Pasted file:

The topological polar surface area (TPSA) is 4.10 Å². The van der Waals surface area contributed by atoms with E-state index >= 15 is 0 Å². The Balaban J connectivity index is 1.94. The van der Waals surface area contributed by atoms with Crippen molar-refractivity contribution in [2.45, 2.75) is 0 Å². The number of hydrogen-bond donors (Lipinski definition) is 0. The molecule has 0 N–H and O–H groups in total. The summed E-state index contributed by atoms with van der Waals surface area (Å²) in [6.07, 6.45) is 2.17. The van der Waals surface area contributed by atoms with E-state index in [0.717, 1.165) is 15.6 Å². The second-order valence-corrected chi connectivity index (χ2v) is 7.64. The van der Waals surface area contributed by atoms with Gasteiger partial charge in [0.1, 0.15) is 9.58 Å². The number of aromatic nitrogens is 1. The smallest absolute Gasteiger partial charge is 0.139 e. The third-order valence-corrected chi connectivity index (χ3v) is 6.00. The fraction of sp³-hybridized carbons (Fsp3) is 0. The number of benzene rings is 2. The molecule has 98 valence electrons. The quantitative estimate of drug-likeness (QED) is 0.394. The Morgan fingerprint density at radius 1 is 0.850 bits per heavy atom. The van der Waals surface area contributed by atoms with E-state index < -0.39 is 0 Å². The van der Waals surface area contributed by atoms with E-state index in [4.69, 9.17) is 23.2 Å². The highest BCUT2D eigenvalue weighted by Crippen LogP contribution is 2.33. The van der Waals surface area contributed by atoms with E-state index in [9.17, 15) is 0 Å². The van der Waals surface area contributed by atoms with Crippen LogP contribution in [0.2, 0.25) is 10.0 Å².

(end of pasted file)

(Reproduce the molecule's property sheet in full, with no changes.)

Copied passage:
The topological polar surface area (TPSA) is 4.10 Å². The van der Waals surface area contributed by atoms with E-state index >= 15 is 0 Å². The Balaban J connectivity index is 1.94. The van der Waals surface area contributed by atoms with Crippen molar-refractivity contribution in [2.45, 2.75) is 0 Å². The number of hydrogen-bond donors (Lipinski definition) is 0. The molecule has 0 N–H and O–H groups in total. The summed E-state index contributed by atoms with van der Waals surface area (Å²) in [6.07, 6.45) is 2.17. The van der Waals surface area contributed by atoms with E-state index in [0.717, 1.165) is 15.6 Å². The second-order valence-corrected chi connectivity index (χ2v) is 7.64. The van der Waals surface area contributed by atoms with Gasteiger partial charge in [0.1, 0.15) is 9.58 Å². The number of aromatic nitrogens is 1. The smallest absolute Gasteiger partial charge is 0.139 e. The third-order valence-corrected chi connectivity index (χ3v) is 6.00. The fraction of sp³-hybridized carbons (Fsp3) is 0. The number of benzene rings is 2. The molecule has 98 valence electrons. The quantitative estimate of drug-likeness (QED) is 0.394. The Morgan fingerprint density at radius 1 is 0.850 bits per heavy atom. The van der Waals surface area contributed by atoms with E-state index < -0.39 is 0 Å². The van der Waals surface area contributed by atoms with E-state index in [4.69, 9.17) is 23.2 Å². The highest BCUT2D eigenvalue weighted by Crippen LogP contribution is 2.33. The van der Waals surface area contributed by atoms with E-state index in [9.17, 15) is 0 Å². The van der Waals surface area contributed by atoms with Crippen LogP contribution in [0.2, 0.25) is 10.0 Å².